On Saturday, he landed a quadruple Lutz, toe quadruple toe loops (one in combination, stepping out of the landing of one), fell on a quadruple Salchow and landed two triple Axels. On Friday, he landed two quads, including one in combination (the highest-scoring element of all time, according to Icenetwork).

The Grand Prix season continues next weekend with the fourth of six events before the Grand Prix Final, Trophée Bompard in Bordeaux, France. It will feature World champion Elizaveta Tuktamysheva, U.S. Olympian Gracie Gold and three-time World champion Patrick Chan.

MORE: Why Mao Asada returned to figure skating

WOMEN
1. Yevgenia Medvedeva (RUS) — 206.01 (Skate America)
2. Gracie Gold (USA) — 202.80 (Skate America)
3. Ashley Wagner (USA) — 202.52 (Skate Canada)
4. Mao Asada (JPN) — 197.48 (Cup of China)
5. Rika Hongo (JPN) — 195.76 (Cup of China)
6. Elizaveta Tuktamysheva (RUS) — 188.99 (Skate Canada)
7. Satoko Miyahara (JPN) — 188.07 (Skate America)

MEN
1. Patrick Chan (CAN) — 271.14 (Skate Canada)
2. Javier Fernandez (ESP) — 270.55 (Cup of China)
3. Jin Boyang (CHN) — 261.23 (Cup of China)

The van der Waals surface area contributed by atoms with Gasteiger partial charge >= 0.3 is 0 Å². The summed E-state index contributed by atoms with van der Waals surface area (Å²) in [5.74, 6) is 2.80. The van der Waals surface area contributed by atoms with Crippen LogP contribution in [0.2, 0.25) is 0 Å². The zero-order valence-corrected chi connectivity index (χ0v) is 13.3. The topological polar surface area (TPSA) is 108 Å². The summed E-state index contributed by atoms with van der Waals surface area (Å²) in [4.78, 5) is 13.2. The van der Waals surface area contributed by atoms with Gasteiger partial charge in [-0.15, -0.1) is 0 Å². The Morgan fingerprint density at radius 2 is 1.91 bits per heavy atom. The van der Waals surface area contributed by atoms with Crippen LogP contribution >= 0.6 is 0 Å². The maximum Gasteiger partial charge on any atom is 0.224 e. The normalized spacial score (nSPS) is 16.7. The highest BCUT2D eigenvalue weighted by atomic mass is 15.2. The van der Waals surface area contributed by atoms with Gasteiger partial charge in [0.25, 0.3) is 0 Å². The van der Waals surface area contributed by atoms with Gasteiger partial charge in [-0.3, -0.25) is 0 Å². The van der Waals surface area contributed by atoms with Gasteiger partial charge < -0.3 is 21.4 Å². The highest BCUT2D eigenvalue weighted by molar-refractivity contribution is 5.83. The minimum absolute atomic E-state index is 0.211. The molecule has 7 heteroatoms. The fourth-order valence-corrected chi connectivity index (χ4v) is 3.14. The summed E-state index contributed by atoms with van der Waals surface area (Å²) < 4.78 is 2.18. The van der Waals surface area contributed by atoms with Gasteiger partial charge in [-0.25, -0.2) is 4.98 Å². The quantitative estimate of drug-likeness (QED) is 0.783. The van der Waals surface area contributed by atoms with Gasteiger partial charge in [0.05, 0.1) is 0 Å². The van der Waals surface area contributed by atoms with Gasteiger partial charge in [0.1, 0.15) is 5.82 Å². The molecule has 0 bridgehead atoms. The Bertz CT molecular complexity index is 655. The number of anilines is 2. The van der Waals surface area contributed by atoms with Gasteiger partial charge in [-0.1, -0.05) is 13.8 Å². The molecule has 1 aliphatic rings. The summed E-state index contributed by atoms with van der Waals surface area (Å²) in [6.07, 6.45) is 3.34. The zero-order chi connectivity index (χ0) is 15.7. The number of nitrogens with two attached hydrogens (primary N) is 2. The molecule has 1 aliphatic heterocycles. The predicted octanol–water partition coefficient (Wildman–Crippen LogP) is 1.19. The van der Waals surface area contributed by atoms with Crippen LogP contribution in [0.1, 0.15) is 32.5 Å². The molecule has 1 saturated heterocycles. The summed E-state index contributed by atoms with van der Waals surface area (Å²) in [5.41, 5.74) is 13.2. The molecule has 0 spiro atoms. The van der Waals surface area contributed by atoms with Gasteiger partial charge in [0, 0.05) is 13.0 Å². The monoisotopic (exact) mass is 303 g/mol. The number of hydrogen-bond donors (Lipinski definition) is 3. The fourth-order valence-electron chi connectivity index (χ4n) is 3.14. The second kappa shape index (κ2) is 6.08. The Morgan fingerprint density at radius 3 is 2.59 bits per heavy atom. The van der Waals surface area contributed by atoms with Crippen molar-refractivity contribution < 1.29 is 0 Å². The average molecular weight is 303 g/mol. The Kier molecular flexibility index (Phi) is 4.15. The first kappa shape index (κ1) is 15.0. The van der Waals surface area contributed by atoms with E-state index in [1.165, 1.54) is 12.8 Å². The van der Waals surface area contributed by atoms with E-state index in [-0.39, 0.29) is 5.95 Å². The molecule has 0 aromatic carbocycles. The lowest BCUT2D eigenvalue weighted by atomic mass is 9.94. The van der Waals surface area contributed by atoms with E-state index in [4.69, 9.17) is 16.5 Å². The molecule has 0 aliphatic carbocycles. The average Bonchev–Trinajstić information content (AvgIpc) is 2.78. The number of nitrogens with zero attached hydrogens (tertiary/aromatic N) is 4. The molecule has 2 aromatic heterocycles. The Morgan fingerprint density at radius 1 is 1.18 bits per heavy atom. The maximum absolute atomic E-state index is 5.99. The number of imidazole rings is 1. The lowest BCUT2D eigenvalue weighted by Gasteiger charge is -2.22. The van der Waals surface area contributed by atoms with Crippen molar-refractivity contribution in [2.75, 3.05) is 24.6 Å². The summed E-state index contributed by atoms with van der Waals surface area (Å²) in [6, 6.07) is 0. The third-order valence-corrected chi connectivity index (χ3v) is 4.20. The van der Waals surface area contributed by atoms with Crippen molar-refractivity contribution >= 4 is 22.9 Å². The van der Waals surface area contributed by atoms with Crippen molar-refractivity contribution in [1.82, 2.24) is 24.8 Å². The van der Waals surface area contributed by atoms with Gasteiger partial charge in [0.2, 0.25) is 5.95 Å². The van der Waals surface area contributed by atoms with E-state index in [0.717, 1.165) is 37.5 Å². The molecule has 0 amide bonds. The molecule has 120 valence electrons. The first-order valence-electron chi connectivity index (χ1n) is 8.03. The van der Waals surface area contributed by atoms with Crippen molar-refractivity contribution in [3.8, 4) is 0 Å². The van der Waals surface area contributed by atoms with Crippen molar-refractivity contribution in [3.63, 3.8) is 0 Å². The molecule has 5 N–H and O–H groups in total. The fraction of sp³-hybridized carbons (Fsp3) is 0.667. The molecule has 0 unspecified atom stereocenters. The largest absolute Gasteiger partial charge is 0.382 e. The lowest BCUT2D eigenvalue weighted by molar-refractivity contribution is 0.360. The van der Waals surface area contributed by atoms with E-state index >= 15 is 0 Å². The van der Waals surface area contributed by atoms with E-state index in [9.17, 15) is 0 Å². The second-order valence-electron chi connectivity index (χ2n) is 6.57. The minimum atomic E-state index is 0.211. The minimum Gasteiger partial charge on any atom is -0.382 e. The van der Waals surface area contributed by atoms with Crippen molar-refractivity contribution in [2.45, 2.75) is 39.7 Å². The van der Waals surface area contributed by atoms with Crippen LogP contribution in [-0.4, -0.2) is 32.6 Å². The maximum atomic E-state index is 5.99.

4. Yuzuru Hanyu (JPN) — 259.54 (Skate Canada)
5. Max Aaron (USA) — 258.95 (Skate America)
6. Shoma Uno (JPN) — 257.43 (Skate America)
7. Daisuke Murakami (JPN) — 252.25 (Skate Canada)

Justin Gatlin, Noah Lyles headline U.S. roster for IAAF World Relays

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Justin Gatlin and Noah Lyles haven’t been in the same race since the 2016 Olympic Trials, but they could exchange a baton at the IAAF World Relays next month.

Gatlin, the reigning world 100m champion, and Lyles, undefeated at 200m outdoors in this Olympic cycle, headline the U.S. roster at World Relays in Yokohama, Japan, from May 11-12.

It’s the fourth edition of the meet that was held in the Bahamas in 2014, 2015 and 2017. Competition includes men’s and women’s 4x100m, 4x200m and 4x400m, a mixed-gender 4x400m (making its Olympic debut in 2020), a shuttle hurdle relay and a 2x2x400m.

The U.S. has topped the medal standings at every World Relays, most memorably beating a Usain Bolt-anchored Jamaican 4x100m in 2015.

This U.S. team also includes world 100m champion Tori Bowie, U.S. 100m champion Aleia Hobbs and Lyles’ younger brother, Josephus.

The full U.S. roster:

Devon Allen
Joanna Atkina
Olivia Baker
Jessica Beard
Chris Belcher
Jasmine Blocker
Tori Bowie
Donavan Brazier
Mikiah Brisco
Ce’Aira Brown
Dezerea Bryant
Cameron Burrell
Michael Cherry
Christina Clemons (Manning)
Shania Collins
Freddie Crittenden
Paul Dedewo
Ryan Fontenot
Justin Gatlin
Queen Harrison
Aleia Hobbs